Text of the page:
This article is a translation of the article Bulan Aryati dan Hari Perempuan by Umi Maisaroh. To read the original Bahasa Indonesia version (highly recommended), click here.
In March, there is a day specifically dedicated to women. Since a few years in Berlin, the day even became an official holiday. That day is Frauentag, women’s day, which falls on March 8th. In this month also Aryati will introduce herself. Aryati, a woman who was born and died in one night.
This month had become even more tempestuous as it was opened by a demonstration at the “Friedensstatue“ in Berlin on March 1, 2022. Copper colored statue in the shape of a female body with Hanbok1. The statue became a symbol of “comfort women”, women who were forced to become sex slaves for Japan during the second world war. At the demonstration, activists, students, and female artists from various countries voiced their aspirations. The cold Berlin air seemed to be burned by their spirits. They not only fight for gender justice, but in particular, they protest wether the statue will be removed from the place. The statue has become a symbol of the evil that has ever happened in the history of the world. The removal of the statue means the murder of humanity.
Judging from the historical significance of the statue, I felt like I was experiencing deja vu. Such history also happened in my country, which also happened to be the inspiration in our project “Aryati”. In Indonesian history I am familiar with the term Jugun Ianfu: women who were forced to become sex slaves by the Japanese army when they colonized Indonesia. There are many sad stories about Indonesian women who became victims of this slavery. Although Indonesia does not have a special statue like in Berlin, but the stories of the victims and the thousands of books written about them, make this event not easily erased from our history. And the project “Aryati” is an attempt to reaffirm that history. History punishes us, that I and any of us, cannot go back in time. Some things in the past may be fixed, but many things can’t. And now, with the statue removed, will they escape responsibility for their mistakes? Can they erase past mistakes? Can the wounds of the victims be healed? Do they guarantee that it won’t happen again now and in the future?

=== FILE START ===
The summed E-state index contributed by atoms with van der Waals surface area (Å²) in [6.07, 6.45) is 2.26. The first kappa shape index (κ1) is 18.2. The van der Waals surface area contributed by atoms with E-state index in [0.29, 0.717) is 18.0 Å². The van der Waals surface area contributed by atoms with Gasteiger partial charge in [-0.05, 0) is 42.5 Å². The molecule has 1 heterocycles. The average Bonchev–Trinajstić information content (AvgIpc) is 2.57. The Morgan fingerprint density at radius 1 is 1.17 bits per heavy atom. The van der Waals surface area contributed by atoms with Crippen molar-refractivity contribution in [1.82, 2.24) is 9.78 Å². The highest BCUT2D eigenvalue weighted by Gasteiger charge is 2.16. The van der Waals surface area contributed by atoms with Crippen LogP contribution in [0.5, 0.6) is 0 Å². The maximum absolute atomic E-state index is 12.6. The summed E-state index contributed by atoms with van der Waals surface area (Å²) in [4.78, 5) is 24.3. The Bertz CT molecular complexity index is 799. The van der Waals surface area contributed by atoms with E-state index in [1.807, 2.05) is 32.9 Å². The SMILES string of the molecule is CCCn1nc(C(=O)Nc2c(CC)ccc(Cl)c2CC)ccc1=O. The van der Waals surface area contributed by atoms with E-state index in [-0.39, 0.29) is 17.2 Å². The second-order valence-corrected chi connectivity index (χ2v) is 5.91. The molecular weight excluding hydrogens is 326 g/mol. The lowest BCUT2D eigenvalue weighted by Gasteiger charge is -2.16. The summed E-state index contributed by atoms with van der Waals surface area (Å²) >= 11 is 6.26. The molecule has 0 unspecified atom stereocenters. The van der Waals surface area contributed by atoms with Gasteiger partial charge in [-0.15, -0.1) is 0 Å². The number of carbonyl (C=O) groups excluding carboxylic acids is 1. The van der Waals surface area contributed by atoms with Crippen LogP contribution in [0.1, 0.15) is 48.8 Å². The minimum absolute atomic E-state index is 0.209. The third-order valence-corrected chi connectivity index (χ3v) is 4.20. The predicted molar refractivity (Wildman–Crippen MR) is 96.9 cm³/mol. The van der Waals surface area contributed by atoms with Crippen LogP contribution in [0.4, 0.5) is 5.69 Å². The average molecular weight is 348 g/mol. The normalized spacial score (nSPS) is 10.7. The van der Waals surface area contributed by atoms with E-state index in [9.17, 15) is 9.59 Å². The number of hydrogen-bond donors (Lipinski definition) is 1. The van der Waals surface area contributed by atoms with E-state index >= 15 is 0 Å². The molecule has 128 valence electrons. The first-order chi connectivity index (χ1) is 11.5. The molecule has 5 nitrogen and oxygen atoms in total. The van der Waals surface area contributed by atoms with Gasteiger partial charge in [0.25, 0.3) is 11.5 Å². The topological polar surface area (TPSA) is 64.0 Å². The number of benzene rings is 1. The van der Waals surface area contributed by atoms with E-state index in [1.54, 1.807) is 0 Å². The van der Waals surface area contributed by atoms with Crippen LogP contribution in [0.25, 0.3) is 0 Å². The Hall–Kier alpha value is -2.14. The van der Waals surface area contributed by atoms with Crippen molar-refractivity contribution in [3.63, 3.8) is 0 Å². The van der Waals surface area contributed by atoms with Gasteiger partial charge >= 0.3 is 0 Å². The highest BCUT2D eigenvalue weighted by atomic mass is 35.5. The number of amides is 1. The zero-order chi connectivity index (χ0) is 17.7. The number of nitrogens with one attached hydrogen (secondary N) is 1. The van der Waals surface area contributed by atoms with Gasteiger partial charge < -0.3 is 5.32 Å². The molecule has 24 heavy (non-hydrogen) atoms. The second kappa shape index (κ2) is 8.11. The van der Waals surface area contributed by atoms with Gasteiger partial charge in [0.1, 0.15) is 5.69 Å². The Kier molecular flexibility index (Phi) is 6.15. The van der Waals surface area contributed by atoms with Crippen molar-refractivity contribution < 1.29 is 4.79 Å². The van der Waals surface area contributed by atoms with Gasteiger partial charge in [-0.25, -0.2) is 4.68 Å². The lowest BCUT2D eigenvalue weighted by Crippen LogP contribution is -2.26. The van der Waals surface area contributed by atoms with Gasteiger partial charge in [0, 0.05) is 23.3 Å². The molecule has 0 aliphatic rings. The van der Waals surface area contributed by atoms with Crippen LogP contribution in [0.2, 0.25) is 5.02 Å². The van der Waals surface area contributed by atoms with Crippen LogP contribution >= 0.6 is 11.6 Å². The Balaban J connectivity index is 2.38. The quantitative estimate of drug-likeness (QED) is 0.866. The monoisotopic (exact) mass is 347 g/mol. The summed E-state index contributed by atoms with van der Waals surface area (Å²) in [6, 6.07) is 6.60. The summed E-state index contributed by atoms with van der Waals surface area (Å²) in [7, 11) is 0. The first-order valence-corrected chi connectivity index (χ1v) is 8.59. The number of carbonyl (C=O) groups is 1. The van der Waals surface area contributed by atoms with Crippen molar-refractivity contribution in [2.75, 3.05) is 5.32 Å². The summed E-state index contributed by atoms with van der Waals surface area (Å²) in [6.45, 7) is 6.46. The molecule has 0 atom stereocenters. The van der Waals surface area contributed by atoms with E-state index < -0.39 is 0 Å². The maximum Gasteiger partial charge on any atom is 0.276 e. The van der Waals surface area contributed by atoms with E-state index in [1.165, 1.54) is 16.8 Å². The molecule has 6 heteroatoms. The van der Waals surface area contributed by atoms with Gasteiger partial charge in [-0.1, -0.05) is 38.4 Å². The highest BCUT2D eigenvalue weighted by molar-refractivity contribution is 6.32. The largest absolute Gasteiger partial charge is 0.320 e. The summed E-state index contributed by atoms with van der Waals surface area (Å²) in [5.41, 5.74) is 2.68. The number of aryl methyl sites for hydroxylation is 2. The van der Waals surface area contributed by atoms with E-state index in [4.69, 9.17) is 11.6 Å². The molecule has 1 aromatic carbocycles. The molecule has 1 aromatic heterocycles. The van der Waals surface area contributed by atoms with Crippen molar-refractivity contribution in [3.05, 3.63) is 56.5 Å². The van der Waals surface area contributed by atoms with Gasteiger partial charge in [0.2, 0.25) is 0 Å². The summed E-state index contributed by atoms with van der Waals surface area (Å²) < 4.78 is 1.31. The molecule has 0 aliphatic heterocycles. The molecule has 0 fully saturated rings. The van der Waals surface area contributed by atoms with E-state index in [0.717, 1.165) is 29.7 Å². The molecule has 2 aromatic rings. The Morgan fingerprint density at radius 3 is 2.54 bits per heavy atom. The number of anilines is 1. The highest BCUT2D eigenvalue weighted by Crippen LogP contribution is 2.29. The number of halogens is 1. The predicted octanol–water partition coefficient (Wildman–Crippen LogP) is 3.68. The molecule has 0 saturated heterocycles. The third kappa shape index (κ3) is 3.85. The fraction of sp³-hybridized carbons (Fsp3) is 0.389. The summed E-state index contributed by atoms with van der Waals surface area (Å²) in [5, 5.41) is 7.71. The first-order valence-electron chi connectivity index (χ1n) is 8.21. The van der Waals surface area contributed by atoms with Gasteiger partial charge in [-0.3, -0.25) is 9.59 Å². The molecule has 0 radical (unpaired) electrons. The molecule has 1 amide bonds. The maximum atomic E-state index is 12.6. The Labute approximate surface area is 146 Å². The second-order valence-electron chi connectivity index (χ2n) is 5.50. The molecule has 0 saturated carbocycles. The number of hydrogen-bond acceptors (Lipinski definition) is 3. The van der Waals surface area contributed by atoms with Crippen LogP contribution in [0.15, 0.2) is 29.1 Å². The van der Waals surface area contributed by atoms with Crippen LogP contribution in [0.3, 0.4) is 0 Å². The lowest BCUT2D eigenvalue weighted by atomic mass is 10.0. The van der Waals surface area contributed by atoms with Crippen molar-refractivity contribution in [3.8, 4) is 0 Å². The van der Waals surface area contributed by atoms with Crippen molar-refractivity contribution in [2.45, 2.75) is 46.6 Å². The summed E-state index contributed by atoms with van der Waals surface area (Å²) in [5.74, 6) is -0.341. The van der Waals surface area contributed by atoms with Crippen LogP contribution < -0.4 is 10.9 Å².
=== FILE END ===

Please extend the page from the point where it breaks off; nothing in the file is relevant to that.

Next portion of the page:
For more than 1.5 hours, the women stood around the statue and took turn to gave speeches. The cold air did not shake them. The darkness of the sky did not discourage them. Together they reinforced each other, like the jargon written in various languages on their placards: We remember, We fight, We endure.
Suddenly I found myself in a world full of evil. Called to fight. Dragged to fight. I felt like I was being forced to dig a hole, but then I threw myself into it.
As a woman, was I born on earth just to fix injustice and suppress patriarchy?
Do women have no other purpose in life than to break down the walls that hold up their dreams?
Can’t women live peacefully without bearing the burden of being a woman?
I, as an Indonesian, do I have to avenge my ancestors who had been forced into slavery and tortured physically and mentally since the 18th century?
Do I have to carry the sorrows of my ancestors in my blood and soul for the rest of my life?
Am I not entitled to seek the superiority of my ancestors over the invaders?
Am I not entitled to corner the invaders and their descendants with a lifetime of guilt?
Am I not entitled to demand compensation for what they did to my ancestors?
The wind suddenly rolled my screams into a song that was never heard.
While the demonstration was not over, I heard Aryati whispered quietly. Aryati’s body wobbles between them. Empty.
1 korean traditional women’s clothing.